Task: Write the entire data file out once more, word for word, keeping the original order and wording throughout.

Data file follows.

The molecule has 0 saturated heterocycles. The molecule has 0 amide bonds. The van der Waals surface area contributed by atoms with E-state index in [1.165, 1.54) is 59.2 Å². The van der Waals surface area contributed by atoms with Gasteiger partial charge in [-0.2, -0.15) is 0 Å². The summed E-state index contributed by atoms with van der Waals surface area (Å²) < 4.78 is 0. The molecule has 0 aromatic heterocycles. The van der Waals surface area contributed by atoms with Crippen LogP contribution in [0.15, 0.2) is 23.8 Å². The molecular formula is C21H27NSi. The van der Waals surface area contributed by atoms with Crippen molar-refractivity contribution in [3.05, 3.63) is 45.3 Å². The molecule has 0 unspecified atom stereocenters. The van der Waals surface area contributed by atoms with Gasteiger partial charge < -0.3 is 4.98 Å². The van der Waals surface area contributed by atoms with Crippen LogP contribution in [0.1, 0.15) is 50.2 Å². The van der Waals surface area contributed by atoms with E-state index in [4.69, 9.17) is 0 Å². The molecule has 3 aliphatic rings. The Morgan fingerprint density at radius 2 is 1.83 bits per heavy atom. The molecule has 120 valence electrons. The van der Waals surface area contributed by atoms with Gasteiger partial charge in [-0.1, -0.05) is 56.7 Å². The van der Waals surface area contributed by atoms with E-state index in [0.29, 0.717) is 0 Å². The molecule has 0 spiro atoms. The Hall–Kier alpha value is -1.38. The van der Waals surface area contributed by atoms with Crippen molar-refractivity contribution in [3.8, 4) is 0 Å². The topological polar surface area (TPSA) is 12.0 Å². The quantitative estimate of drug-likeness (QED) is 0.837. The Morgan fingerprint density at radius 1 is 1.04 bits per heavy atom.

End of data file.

The molecule has 0 saturated heterocycles. The molecule has 0 amide bonds. The van der Waals surface area contributed by atoms with E-state index in [1.165, 1.54) is 59.2 Å². The van der Waals surface area contributed by atoms with Gasteiger partial charge in [-0.2, -0.15) is 0 Å². The summed E-state index contributed by atoms with van der Waals surface area (Å²) < 4.78 is 0. The molecule has 0 aromatic heterocycles. The van der Waals surface area contributed by atoms with Crippen LogP contribution in [0.15, 0.2) is 23.8 Å². The molecular formula is C21H27NSi. The van der Waals surface area contributed by atoms with Crippen molar-refractivity contribution in [3.05, 3.63) is 45.3 Å². The molecule has 0 unspecified atom stereocenters. The van der Waals surface area contributed by atoms with Gasteiger partial charge < -0.3 is 4.98 Å². The van der Waals surface area contributed by atoms with Crippen LogP contribution in [0.1, 0.15) is 50.2 Å². The van der Waals surface area contributed by atoms with E-state index in [4.69, 9.17) is 0 Å². The molecule has 3 aliphatic rings. The Morgan fingerprint density at radius 2 is 1.83 bits per heavy atom. The molecule has 120 valence electrons. The van der Waals surface area contributed by atoms with Gasteiger partial charge in [-0.1, -0.05) is 56.7 Å². The van der Waals surface area contributed by atoms with E-state index in [0.29, 0.717) is 0 Å². The molecule has 0 spiro atoms. The Hall–Kier alpha value is -1.38. The van der Waals surface area contributed by atoms with Crippen molar-refractivity contribution in [3.8, 4) is 0 Å². The topological polar surface area (TPSA) is 12.0 Å². The quantitative estimate of drug-likeness (QED) is 0.837. The Morgan fingerprint density at radius 1 is 1.04 bits per heavy atom.